Wood said she believes the project is financially feasible because of the shortage of affordable housing in the area and the interest.
“Through that, we know that the rent coming in each month would offset some of the ongoing costs,” she said. “That small commercial space – that we’d be able to partner with other area businesses or other non-profits to utilize that space.”
Over time, Wood said the business model for The Gridiron shows it to be self-sustaining, but it would be scalable, and some of the revenue coming in could go into a pot of money that would allow St. John’s to scale it and offer it in other parts of the community.
She said The Gridiron is a privately funded program with monthly rates based on what is reasonable rent for the community.
“What the research will show is the cost of living in Green Bay is much higher than what we are projecting to charge in rent,” Wood said. “But we want those rent rates to be reasonable, to be something that the average American worker in our community could afford, could be stable, self-sufficient.”
Wood, who acknowledged 15 businesses publicly support the project, said a capital campaign is being undertaken to offset the costs of upgrades and renovations for the site, with 2022 being planned for when the apartment units would open for tenants.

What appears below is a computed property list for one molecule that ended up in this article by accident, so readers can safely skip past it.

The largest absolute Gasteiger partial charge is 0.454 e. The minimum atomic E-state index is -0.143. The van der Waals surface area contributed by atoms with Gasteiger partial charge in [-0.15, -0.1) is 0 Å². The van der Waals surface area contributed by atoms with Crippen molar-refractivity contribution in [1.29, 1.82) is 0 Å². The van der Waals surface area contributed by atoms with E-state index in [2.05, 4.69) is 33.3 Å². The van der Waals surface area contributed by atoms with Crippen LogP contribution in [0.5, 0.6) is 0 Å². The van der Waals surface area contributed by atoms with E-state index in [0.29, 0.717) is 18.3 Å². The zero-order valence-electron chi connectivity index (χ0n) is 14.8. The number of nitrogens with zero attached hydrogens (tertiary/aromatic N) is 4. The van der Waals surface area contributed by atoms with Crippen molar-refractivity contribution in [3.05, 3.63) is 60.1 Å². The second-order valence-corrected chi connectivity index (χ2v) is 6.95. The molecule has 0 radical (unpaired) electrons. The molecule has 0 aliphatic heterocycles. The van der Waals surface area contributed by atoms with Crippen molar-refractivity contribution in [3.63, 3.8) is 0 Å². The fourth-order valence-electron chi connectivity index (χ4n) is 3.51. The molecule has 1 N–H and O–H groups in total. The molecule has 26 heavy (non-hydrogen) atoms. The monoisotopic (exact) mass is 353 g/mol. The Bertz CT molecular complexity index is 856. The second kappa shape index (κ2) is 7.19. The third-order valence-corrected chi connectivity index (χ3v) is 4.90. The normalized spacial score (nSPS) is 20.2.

She said The Gridiron was selected as the development’s name “as a testament to the grit and perseverance of various individuals.”
“Gridiron (reflects) certainly on the early days of football here in our community and who that represented, who signed up to play for the Packers back then, and for us, seeing that same grit, that same resilience, that same toughness with individuals, the hard-working American in our community who is willing to work every day, doing what they need to do and needs that support to create a strong financial foundation and hopefully be able to create a strong financial future for their children,” Wood said.
Robert Koehler, project architect with Hoffman, said the project will involve extensive remodeling of the interior to convert the unoccupied facility into apartment units.
“Basically what is being proposed is to (demolish) all the finishes and walls between the corridor and the exterior, and provide new layouts for plumbing and interior walls, and provide new finishes,” he said. “Also, we’re going to need to address electrical and mechanical needs with that.”
Koehler said the budget target to renovate the facility is around $4 million.
Upon the property being rezoned from B-3 to R-3, he said the project would go though about a six-month design process and then another year of construction to complete.